An "Illorsuit" for Seabird Designs
Thursday, September 3, 2009, 45 comments
My cooperation with Seabird Designs is over - our opinions about quality, customers and service differ too much.
In the summer 1959 a young student, Kenneth Taylor, was sent to Greenland by his professor on a research trip to study kayaks and kayaking culture in the Igdlorsuit area. To Greenland he brought his English plywood kayak - on the journey back he had a real greenland kayak, built for him by Emanuele Korneliussen in Illorsuit. It measured 505x53 cm and had the low deck - 20 cm in front of the cockpit - and low midship sheer, typical for the region. It was built in six days, with timber imported from Denmark.
A drawing of the Illorsuit kayak
The kayak excited the Scottish paddling community on return, and the lines were recorded by Duncan Winning, discussed and copied. Some plywood and fiberglass copies were produced, tried and forgotten. When Geoff Blackford some years later was designing a new sea kayak, he based it quite heavily on Duncan Winnings drawing, but increased the volume and deck height to better suit europeans. The result became the now famous Anas Acuta (the latin name for the Northern Pintail) - still one of the most "greenlandic" of production kayak, and still in demand by discriminating paddlers.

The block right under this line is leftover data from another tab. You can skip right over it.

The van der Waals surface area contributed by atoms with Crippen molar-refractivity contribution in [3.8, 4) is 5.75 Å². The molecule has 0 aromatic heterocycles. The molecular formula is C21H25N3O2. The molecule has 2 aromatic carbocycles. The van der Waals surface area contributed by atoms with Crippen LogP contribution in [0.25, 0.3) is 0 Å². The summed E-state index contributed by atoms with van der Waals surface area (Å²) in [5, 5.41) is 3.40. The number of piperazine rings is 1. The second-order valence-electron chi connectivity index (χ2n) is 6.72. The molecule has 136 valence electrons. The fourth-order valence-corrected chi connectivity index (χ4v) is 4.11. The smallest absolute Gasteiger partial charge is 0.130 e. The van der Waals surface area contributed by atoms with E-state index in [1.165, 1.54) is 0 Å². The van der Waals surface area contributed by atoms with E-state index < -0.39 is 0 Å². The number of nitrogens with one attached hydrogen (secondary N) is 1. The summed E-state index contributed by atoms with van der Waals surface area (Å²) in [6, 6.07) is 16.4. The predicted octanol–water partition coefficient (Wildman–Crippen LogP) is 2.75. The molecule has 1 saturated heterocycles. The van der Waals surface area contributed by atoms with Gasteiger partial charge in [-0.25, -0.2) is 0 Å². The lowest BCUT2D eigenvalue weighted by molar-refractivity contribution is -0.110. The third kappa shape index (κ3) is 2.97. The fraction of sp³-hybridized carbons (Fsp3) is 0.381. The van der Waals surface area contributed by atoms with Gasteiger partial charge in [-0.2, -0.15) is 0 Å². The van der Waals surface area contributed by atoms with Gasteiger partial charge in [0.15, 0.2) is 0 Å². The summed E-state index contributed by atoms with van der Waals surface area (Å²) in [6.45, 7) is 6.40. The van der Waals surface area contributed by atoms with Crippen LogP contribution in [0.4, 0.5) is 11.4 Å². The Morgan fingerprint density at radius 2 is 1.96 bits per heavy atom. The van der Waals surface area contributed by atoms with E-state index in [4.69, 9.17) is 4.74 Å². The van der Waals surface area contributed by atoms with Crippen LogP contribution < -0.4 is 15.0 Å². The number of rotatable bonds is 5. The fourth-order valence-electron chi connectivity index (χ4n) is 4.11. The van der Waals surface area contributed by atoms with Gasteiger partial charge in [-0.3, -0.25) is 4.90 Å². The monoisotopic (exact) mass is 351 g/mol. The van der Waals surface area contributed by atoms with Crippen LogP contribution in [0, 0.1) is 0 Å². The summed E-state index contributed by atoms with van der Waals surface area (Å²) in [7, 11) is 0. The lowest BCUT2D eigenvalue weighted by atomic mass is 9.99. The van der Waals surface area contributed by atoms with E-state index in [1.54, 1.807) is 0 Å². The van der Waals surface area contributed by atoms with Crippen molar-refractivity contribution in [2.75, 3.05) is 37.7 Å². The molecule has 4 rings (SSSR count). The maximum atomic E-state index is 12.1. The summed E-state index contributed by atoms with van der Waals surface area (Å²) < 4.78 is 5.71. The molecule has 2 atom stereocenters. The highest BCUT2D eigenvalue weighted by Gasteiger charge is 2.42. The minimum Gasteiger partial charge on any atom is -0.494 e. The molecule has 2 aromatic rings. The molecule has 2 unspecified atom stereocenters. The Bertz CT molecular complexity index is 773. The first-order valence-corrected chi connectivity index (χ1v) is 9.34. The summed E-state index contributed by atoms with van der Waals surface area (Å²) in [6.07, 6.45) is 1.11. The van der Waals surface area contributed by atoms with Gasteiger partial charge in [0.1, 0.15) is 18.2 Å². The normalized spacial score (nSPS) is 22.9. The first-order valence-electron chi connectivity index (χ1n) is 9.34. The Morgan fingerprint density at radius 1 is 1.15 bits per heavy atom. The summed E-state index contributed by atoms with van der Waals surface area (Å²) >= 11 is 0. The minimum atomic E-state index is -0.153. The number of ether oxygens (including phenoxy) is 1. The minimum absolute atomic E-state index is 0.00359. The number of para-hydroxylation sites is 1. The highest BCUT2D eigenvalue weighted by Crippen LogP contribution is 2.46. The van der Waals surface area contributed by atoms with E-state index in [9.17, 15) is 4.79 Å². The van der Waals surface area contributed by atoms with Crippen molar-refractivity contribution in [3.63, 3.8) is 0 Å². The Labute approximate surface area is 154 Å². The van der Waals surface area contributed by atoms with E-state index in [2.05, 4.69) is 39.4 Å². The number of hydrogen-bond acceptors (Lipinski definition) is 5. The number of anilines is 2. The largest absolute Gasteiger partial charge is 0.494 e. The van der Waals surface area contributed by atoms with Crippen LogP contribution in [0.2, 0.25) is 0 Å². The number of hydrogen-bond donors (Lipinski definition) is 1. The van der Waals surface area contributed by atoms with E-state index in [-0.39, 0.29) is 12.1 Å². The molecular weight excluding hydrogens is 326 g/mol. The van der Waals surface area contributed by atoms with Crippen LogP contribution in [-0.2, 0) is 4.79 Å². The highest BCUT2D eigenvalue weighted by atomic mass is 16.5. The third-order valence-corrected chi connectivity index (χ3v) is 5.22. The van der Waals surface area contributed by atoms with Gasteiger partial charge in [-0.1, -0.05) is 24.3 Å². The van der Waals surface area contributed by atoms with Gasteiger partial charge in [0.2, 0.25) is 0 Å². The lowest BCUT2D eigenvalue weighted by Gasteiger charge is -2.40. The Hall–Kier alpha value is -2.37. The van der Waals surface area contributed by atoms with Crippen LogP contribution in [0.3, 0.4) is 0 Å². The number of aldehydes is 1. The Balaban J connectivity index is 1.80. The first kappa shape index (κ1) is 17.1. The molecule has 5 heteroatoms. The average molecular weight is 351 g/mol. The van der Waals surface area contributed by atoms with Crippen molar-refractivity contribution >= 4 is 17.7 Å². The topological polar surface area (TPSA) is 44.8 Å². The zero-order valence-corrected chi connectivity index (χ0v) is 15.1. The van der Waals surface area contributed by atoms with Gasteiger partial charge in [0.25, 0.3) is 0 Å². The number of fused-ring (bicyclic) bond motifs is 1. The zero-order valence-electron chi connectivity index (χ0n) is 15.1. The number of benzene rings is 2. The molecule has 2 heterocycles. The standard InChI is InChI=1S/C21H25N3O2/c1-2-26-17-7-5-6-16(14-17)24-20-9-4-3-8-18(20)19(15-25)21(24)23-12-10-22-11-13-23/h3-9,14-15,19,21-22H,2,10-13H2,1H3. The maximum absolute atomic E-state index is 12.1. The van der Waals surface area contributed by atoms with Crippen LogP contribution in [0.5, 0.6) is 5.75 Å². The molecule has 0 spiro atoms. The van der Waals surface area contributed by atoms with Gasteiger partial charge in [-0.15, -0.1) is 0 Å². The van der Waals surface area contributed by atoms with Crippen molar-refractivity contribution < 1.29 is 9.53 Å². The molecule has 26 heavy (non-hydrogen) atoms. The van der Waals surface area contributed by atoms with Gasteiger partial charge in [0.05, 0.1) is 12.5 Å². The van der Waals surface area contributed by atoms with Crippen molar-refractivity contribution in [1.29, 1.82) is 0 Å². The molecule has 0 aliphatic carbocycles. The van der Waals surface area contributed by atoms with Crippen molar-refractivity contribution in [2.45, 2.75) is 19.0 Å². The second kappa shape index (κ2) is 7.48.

A contemporary Anas Acuta
The Anas Acuta was rejected by alpinist Colin Mortlock looking for an expedition kayak - it did not handle good enough in bad conditions and it was too small for expedition purposes. Frank Goodman worked a little more volume into the hull and christened the result Nordkapp after the expedition goal. These two - Anas Acuta and Nordkapp - became legends and are still in production and still evolving (impressive, but nothing compared to the Swedish VKV Anita, designed in 1930 and still in production!). When Len Ystmark of Seabird Designs asked if I could design something that would appeal to the Anas Acuta afficinados of the world I was excited by the challenge. Having spent some time in an old Acuta some years ago, I had strong feelings about what I liked and disliked about the hull design.
A few things have changed since the sixties. One thing is that more of Korneliussens kayaks have been surveilled (by Harvey Golden, the expert on traditional kayaks), and thus more is known about dimensioneing and more specifically how the Ken Taylor kayak was adapted for Ken Taylor. Another is that the changes from the original lines made by Geoff Blackford by necessity was influenced by the contemporary ideas of greenlandic kayaks: thus the sheer was raised as a unit to create the preferred high fore deck, resulting in very high stems and an accentuated banana shape - for a modern eye a charicature of the lovely sheer of the Illorsuit kayak. Furthermore, to create volume the bottom was flattened to an extent that it is hard to see any resemblence in the stations shape. From approx 20 degree deadrise of the original to approx 8 of Anas Acuta. This is not intended as criticism of either the kayak or Geoff Blackford - the commercial success and long history would make any such remarks reflect more on my prejudices than on the kayaks.